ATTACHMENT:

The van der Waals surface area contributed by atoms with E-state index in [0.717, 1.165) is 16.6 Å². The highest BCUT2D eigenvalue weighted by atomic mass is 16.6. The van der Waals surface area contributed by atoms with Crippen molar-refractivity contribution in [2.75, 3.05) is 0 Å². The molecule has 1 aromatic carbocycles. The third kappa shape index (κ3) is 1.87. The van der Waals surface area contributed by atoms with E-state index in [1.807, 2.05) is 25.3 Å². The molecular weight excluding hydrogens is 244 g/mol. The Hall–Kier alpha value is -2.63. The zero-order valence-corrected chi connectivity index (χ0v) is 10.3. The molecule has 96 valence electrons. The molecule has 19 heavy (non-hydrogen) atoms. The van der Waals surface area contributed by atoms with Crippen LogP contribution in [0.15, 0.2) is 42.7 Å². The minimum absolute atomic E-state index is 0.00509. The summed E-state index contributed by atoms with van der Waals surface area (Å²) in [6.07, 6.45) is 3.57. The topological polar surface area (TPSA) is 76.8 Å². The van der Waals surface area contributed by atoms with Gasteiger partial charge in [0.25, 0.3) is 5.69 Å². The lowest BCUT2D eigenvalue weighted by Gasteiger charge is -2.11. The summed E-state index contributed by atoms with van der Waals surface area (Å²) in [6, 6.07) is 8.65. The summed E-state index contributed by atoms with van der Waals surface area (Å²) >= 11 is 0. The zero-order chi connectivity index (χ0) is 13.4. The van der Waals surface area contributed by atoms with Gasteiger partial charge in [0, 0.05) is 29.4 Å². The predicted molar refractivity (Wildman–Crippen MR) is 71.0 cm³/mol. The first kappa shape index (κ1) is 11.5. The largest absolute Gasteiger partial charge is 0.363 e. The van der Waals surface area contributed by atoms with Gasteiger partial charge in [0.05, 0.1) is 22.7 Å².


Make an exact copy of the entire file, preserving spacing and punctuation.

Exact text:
The van der Waals surface area contributed by atoms with E-state index in [0.717, 1.165) is 16.6 Å². The highest BCUT2D eigenvalue weighted by atomic mass is 16.6. The van der Waals surface area contributed by atoms with Crippen molar-refractivity contribution in [2.75, 3.05) is 0 Å². The molecule has 1 aromatic carbocycles. The third kappa shape index (κ3) is 1.87. The van der Waals surface area contributed by atoms with E-state index in [1.807, 2.05) is 25.3 Å². The molecular weight excluding hydrogens is 244 g/mol. The Hall–Kier alpha value is -2.63. The zero-order valence-corrected chi connectivity index (χ0v) is 10.3. The molecule has 96 valence electrons. The molecule has 19 heavy (non-hydrogen) atoms. The van der Waals surface area contributed by atoms with Crippen LogP contribution in [0.15, 0.2) is 42.7 Å². The minimum absolute atomic E-state index is 0.00509. The summed E-state index contributed by atoms with van der Waals surface area (Å²) in [6.07, 6.45) is 3.57. The topological polar surface area (TPSA) is 76.8 Å². The van der Waals surface area contributed by atoms with Gasteiger partial charge in [0.25, 0.3) is 5.69 Å². The lowest BCUT2D eigenvalue weighted by Gasteiger charge is -2.11. The summed E-state index contributed by atoms with van der Waals surface area (Å²) in [6, 6.07) is 8.65. The summed E-state index contributed by atoms with van der Waals surface area (Å²) >= 11 is 0. The zero-order chi connectivity index (χ0) is 13.4. The van der Waals surface area contributed by atoms with Gasteiger partial charge in [0, 0.05) is 29.4 Å². The predicted molar refractivity (Wildman–Crippen MR) is 71.0 cm³/mol. The first kappa shape index (κ1) is 11.5. The largest absolute Gasteiger partial charge is 0.363 e. The van der Waals surface area contributed by atoms with Gasteiger partial charge in [0.05, 0.1) is 22.7 Å².